Probably the scariest thing about cancer is the possibility that it will spread (metastasize) beyond the original tumor site.
A new study led by researchers from Tel Aviv University’s medical school offers a remarkably effective and drug-free way to prevent metastasis: aerobic exercise.
Intense aerobic exercise can reduce the risk of metastatic cancer by 72 percent, according to study leaders Prof. Carmit Levy (TAU department of human genetics and biochemistry) and Yftach Gepner (TAU School of Public Health and Sylvan Adams Sports Institute).
While previous studies have demonstrated that physical exercise reduces the risk of cancer incidence and recurrence for some types of cancer by up to 35%, the Israeli researchers wanted to find out why.
They discovered it’s because an intense aerobic workout increases the glucose (sugar) consumption of internal organs, thereby starving the tumor of energy to spread.
“If so far the general message to the public has been ‘be active, be healthy,’ now we can explain how aerobic activity can maximize the prevention of the most aggressive and metastatic types of cancer,” Levy and Gepner said in a statement.
“It must be emphasized that physical exercise exhibits a higher level of cancer prevention than any medication or medical intervention to date.”
They also discovered that high-intensity aerobic exercise is especially effective at starving the tumor of glucose, doubling the preventative effect.
The study’s significance is underlined by the fact that it was chosen as the cover story of the November 2022 issue of the journal Cancer Research.
The study combined an animal model in which mice were trained under a strict exercise regimen, with data from healthy human volunteers examined before and after running.
Of mice and men
The human data, obtained from an epidemiological study that monitored 3,000 individuals for about 20 years, indicated 72% less metastatic cancer in participants who reported regular aerobic activity at high intensity, compared to those who did not engage in physical exercise.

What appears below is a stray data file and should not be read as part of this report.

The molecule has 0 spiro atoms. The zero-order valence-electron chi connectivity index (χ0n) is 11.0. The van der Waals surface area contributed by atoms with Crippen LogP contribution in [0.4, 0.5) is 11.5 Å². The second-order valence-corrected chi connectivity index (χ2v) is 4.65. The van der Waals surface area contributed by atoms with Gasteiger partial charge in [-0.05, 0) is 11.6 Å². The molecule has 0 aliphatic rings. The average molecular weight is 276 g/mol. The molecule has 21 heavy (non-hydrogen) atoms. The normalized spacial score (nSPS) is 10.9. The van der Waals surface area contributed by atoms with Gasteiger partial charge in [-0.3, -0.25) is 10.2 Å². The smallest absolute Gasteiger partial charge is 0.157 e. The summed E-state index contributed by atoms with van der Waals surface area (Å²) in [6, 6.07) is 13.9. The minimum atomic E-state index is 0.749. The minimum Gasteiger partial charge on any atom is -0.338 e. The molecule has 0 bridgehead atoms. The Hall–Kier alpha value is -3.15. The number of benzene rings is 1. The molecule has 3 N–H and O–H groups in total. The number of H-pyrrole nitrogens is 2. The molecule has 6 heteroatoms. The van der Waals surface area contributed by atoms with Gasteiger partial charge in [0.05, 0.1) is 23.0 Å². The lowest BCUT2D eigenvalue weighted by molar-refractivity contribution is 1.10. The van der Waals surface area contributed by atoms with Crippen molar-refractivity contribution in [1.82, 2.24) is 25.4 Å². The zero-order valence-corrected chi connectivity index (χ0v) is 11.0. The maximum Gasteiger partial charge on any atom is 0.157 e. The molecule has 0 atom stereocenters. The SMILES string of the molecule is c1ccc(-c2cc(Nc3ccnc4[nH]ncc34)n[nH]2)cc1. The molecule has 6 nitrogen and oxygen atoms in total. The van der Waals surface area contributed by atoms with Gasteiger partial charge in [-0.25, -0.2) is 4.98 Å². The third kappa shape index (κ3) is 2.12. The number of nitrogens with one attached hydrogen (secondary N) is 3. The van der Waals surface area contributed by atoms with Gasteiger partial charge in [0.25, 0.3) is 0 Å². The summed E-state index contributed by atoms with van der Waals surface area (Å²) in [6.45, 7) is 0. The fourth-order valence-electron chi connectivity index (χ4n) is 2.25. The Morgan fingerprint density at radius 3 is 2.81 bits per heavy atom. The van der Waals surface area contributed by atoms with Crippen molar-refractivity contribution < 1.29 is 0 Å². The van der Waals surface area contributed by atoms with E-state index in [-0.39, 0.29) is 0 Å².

The animal model exhibited a similar outcome, also enabling the researchers to identify its underlying mechanism.
Sampling the internal organs of the physically fit animals, before and after physical exercise, and following the injection of cancer, they found that aerobic activity significantly reduced the development of metastatic tumors in the lymph nodes, lungs and liver.
The researchers hypothesized that in both humans and model animals, this favorable outcome is related to the enhanced rate of glucose consumption induced by exercise.
“Our study is the first to investigate the impact of exercise on the internal organs in which metastases usually develop, like the lungs, liver, and lymph nodes,” said Levy.
“Examining the cells of these organs, we found a rise in the number of glucose receptors during high-intensity aerobic activity — increasing glucose intake and turning the organs into effective energy-consumption machines, very much like the muscles,” she continued.
“We assume that this happens because the organs must compete for sugar resources with the muscles, known to burn large quantities of glucose during physical exercise. Consequently, if cancer develops, the fierce competition over glucose reduces the availability of energy that is critical to metastasis.”
Even better: When a person exercises regularly, the tissues of internal organs change permanently and become similar to muscle tissue.
“We all know that sports and physical exercise are good for our health. Our study, examining the internal organs, discovered that exercise changes the whole body, so that the cancer cannot spread, and the primary tumor also shrinks in size,” Levy said.
It must be intense
Gepner emphasized that only high-intensity aerobics, not moderate fat-burning exercise, helps prevent cancer metastasis.
“If the optimal intensity range for burning fat is 65-70% of the maximum pulse rate, sugar burning requires 80-85%, even if only for brief intervals,” he said.
This could be accomplished, for example, by a one-minute sprint followed by walking and then another sprint.
“In the past, such intervals were mostly typical of athletes’ training regimens, but today we also see them in other exercise routines, such as heart and lung rehabilitation,” said Gepner.
Based on the study’s findings, he encourages healthy individuals to include high-intensity components in their fitness programs.
“We believe that future studies will enable personalized medicine for preventing specific cancers, with physicians reviewing family histories to recommend the right kind of physical activity,” Gepner said.
“It must be emphasized that physical exercise, with its unique metabolic and physiological effects, exhibits a higher level of cancer prevention than any medication or medical intervention to date.”
The study’s 40 authors include experts from Hebrew University of Jerusalem, Technion-Israel Institute of Technology, Tel Aviv Sourasky Medical Center, Sheba Medical Center, Wolfson Medical Center, the Israeli Ministry of Health and the Israel Center for Disease Control.